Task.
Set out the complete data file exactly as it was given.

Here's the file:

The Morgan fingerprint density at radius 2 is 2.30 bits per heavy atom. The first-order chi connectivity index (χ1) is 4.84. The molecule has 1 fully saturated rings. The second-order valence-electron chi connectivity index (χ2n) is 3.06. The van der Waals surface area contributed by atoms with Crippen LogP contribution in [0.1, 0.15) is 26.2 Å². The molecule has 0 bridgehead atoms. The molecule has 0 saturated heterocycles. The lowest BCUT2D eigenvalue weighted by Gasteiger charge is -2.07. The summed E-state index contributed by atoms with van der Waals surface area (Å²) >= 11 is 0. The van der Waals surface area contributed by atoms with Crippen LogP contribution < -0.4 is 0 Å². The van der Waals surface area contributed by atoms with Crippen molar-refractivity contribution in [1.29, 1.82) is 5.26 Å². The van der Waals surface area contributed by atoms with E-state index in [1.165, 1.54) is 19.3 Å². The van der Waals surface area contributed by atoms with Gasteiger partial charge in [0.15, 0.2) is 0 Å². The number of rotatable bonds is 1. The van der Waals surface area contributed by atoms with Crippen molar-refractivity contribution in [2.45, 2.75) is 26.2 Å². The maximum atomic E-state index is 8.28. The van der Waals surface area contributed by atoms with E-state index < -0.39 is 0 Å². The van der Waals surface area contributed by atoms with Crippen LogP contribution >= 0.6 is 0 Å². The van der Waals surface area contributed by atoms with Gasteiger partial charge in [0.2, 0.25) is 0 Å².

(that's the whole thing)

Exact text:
The Morgan fingerprint density at radius 2 is 2.30 bits per heavy atom. The first-order chi connectivity index (χ1) is 4.84. The molecule has 1 fully saturated rings. The second-order valence-electron chi connectivity index (χ2n) is 3.06. The van der Waals surface area contributed by atoms with Crippen LogP contribution in [0.1, 0.15) is 26.2 Å². The molecule has 0 bridgehead atoms. The molecule has 0 saturated heterocycles. The lowest BCUT2D eigenvalue weighted by Gasteiger charge is -2.07. The summed E-state index contributed by atoms with van der Waals surface area (Å²) >= 11 is 0. The van der Waals surface area contributed by atoms with Crippen LogP contribution < -0.4 is 0 Å². The van der Waals surface area contributed by atoms with Crippen molar-refractivity contribution in [1.29, 1.82) is 5.26 Å². The van der Waals surface area contributed by atoms with E-state index in [1.165, 1.54) is 19.3 Å². The van der Waals surface area contributed by atoms with Gasteiger partial charge in [0.15, 0.2) is 0 Å². The number of rotatable bonds is 1. The van der Waals surface area contributed by atoms with Crippen molar-refractivity contribution in [2.45, 2.75) is 26.2 Å². The maximum atomic E-state index is 8.28. The van der Waals surface area contributed by atoms with E-state index < -0.39 is 0 Å². The van der Waals surface area contributed by atoms with Crippen LogP contribution >= 0.6 is 0 Å². The van der Waals surface area contributed by atoms with Gasteiger partial charge in [0.2, 0.25) is 0 Å².